Richard Flood

  • passages October 01, 2015

    Ingrid Sischy (1952–2015)

    WHAT I REMEMBER most about Ingrid is her voice. It was, as they say, an excellent instrument, low and honeyed, which could easily turn into a growl or a purr. Her use of it totally depended on what her goal was: getting someone out of her face, drawing someone closer, closing the topic down, opening a golden door. She would have made a great, rampaging Auntie Mame. I can see her climbing that stairway to paradise, arm extended, voice rising like an alto sax, exhorting “Live! Life’s a banquet and most poor suckers are starving to death!”

    Richard Flood is the director of special projects and curator

  • film August 19, 2008

    Reel Crank

    In honor of Manny Farber, a painter and film critic who died Sunday night at age ninety-one, Artforum reprints Richard Flood's appreciation of Farber's writing, originally published in the September 1998 issue.

    MANNY FARBER IS THE RAYMOND CHANDLER of American film criticism. His adrenaline prose has been pumping since 1942, when he began reviewing for the New Republic. Over the succeeding four decades, he kept his writing lean and mean, florid and furious, absolutely unique. He reviewed for Time, The Nation, the New Leader, Artforum, and a parcel of other publications In the late ’70s, his

  • 1988: Robert Mapplethorpe’s Self-Portraits

    BACK IN THE EARLY ’80s, AIDS seemed as much rumor as reality; I can remember going to parties and hearing scattered complaints of strange, unpleasant symptoms that were terrifyingly resistant to diagnosis. Soon, however, a plague lurched into view, and its profile was monstrous. There was the implicit understanding that the virus was targeting (or, for the conspiracy minded, targeted at) the urban gay male community. Adding to the horror of a seemingly unstoppable disease was the toothy satisfaction of the Christian Right that the wicked were receiving their biblical due. With remarkable dispatch,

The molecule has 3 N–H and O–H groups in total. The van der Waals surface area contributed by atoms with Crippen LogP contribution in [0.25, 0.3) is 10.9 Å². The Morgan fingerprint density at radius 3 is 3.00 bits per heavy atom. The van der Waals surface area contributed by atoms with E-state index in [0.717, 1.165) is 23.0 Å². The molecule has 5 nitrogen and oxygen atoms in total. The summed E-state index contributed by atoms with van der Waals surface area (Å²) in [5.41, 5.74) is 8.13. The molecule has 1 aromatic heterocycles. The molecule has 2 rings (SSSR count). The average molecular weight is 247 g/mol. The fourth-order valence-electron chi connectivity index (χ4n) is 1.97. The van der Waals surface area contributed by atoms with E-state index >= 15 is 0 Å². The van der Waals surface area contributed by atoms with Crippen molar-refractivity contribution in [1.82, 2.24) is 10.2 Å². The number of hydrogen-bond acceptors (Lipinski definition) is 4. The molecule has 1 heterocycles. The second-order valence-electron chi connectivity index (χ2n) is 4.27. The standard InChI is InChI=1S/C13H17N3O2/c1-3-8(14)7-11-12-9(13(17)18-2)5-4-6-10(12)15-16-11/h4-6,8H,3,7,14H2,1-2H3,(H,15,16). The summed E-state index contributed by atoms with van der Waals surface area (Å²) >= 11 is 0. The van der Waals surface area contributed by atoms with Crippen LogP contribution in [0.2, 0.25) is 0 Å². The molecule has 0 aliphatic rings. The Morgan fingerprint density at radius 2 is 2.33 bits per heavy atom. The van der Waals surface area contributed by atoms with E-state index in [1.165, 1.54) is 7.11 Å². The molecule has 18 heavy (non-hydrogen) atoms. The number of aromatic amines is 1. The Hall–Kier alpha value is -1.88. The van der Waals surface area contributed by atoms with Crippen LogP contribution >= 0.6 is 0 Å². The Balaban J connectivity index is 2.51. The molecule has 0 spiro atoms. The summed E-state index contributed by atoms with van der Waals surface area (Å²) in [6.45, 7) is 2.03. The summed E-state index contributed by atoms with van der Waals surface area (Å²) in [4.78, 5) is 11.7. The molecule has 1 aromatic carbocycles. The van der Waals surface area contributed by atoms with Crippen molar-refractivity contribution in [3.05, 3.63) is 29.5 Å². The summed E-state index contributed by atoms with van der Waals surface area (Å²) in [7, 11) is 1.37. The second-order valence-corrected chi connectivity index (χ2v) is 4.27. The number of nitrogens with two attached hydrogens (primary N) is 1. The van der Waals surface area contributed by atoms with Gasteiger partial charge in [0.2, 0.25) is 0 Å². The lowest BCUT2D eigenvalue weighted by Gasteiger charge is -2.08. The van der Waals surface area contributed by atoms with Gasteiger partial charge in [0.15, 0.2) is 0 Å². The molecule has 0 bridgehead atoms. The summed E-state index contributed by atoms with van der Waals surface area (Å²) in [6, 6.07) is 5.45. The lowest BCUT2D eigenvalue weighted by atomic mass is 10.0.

• Richard Flood

    THOMAS JEFFERSON'S MONTICELLO IS AN EXTREMELY NERVOUS building. He worked on it for half a century, and in the end it bankrupted him, but what a legacy he left. When it was finished (or as finished as it was going to get), Monticello became the American apogee of auto-architecture; it was, like Hadrian's villa, the perfect measure of the man who made it. It remains a magnificent illusion of ordered geometries in service to an eccentric variety of often oppositional aims. In between what the house is and what it appears to be lies the tension that animates Monticello and mirrors its architect's

  • The art that inspired them in 2000

    Those of us who live and breathe contemporary art will hold to the idea that art does change, if not the world, then the way we live in it. But our “world” can be more insular than we care to admit. So to open our look back at 2000, we asked twenty-one “outsiders” we admire—from novelist J.G. Ballard to musician John Zorn—to tell us about the art that inspired them this year.

    Dave Eggers (novelist)

    About a year ago, I saw Marcel Dzama’s stuff in zingmagazine and fell madly in love. Then his show at David Zwirner just killed me. A hundred or so drawings (bears with handguns, whale-men

  • Dirty Pictures

    BACK IN 1990, the obscenity charges brought against the Cincinnati Contemporary Arts Center and its director, Dennis Barrie, sent shock waves through the art world. The fact that Barrie faced a possible prison term gave pause to art professionals everywhere. The occasion for the criminal proceedings was an exhibition that the Arts Center had rented from the University of Pennsylvania’s Institute of Contemporary Art. Titled “The Perfect Moment,” the show was a survey of Robert Mapplethorpe’s photographs first mounted in Philadelphia in 1988. By the time the exhibition reached Cincinnati, the